In an effort to curb an array of new regulations, House Republicans passed a bill Thursday that would shackle major federal rules until the national unemployment rate falls to six percent. Authored by Rep. Tim Griffin (R-Ark.), the legislation hones in on excessive or poorly-written rules that could halt job growth and impose burdensome costs on American businesses.
Mounting resistance against President Obama’s seemingly anti-oil agenda, the Republican-led House passed a bill Wednesday that would displace the administration’s new offshore drilling plan. However, the measure is doomed for failure in the Senate, which has prompted Democrats to blast the attempt as a political maneuver made by disgruntled Republicans who oppose the president’s energy policies.
In launching the first U.S.-based International AIDS Conference in more than 20 years, advocates are pushing for more attention and a boost in government funding for the 31-year-old epidemic. Dumping more money onto the already mounting pile of global AIDS funding could realistically cure the pandemic, supporters said Sunday during the event’s opening ceremony.
The unveiling of another lavish employee event has added to the General Services Administration’s (GSA) already scandal-ridden status as a corrupt government agency notorious for taxpayer waste. Only three months after GSA officials were exposed for having spent more than $800,000 on a Las Vegas training conference, the department’s inspector general is launching an investigation into a Washington event that cost a sizable $270,000.
Another American solar firm is purportedly in financial disarray after receiving millions of dollars in grants from the U.S. Department of Energy (DOE). Only a year after it opened, the Amonix solar manufacturing plant located in North Las Vegas has idled production, leaving serious questions about the company’s financial viability and whether taxpayers will be burdened with another multi-million-dollar DOE-subsidized boondoggle.
The Obama administration announced a new initiative Wednesday to recruit an elite group of master educators in a $1-billion effort to improve education.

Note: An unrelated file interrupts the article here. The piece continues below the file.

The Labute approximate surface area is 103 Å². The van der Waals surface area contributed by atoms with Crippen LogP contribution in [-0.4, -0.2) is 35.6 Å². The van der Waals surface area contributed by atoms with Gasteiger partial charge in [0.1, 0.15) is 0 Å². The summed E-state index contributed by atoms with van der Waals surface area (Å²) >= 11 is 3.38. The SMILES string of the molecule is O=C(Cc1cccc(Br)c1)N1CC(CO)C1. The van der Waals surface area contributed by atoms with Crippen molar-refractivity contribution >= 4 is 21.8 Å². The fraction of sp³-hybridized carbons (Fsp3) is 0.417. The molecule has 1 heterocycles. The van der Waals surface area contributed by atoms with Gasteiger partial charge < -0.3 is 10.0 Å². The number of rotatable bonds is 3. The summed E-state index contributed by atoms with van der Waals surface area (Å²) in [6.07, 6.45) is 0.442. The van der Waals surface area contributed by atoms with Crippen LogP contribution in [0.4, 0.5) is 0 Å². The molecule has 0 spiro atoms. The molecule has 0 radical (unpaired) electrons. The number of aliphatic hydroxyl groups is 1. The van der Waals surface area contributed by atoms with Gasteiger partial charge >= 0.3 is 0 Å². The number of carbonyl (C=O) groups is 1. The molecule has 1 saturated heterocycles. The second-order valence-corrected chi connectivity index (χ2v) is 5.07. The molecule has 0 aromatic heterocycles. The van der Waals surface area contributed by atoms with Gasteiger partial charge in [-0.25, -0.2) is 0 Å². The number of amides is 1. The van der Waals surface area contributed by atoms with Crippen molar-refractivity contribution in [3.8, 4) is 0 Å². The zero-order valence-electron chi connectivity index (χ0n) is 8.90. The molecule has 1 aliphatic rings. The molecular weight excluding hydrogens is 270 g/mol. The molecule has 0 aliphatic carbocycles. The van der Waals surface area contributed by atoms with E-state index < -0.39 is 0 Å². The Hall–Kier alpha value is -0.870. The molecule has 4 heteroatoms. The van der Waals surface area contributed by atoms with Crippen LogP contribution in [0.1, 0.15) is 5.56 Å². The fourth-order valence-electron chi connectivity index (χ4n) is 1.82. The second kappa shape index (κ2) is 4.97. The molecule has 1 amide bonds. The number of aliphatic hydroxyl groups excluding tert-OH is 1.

As a contentious “farm” bill rages in Congress, House Minority Whip Steny Hoyer (D-Md.) argued Tuesday that unemployment insurance and food stamps (which are included in the legislation) are the two “most stimulative” measures to boost economic growth.
Last week, White House Press Secretary Jay Carney made a bold assertion: President Obama’s 2009 economic stimulus law is “widely recognized to have broken the back of the recession.” The American Recovery and Reinvestment Act, which was signed into law on February 17, 2009, had an original cost estimate of $787 billion, but has since been revised by the Congressional Budget Office (CBO) to an elevated tune of $831 billion.
Speaking at a campaign event in Cincinnati, Ohio on Monday, President Obama insisted that he does not make the same mistake twice, and that he would remain steadfast in his efforts to subsidize the “green” energy industry.
In a recent speech delivered to supporters in Roanoke, Virginia, President Obama reignited a class warfare-brand of rhetoric that is sure to inflame many hardworking Americans who have labored tirelessly to achieve their own success. Emphasizing that affluent individuals “didn’t get there” on their own, the president’s dialogue during the July 13 campaign event arrived only days after he urged Congress to extend the Bush tax cuts only to families earning an annual income of less than $250,000.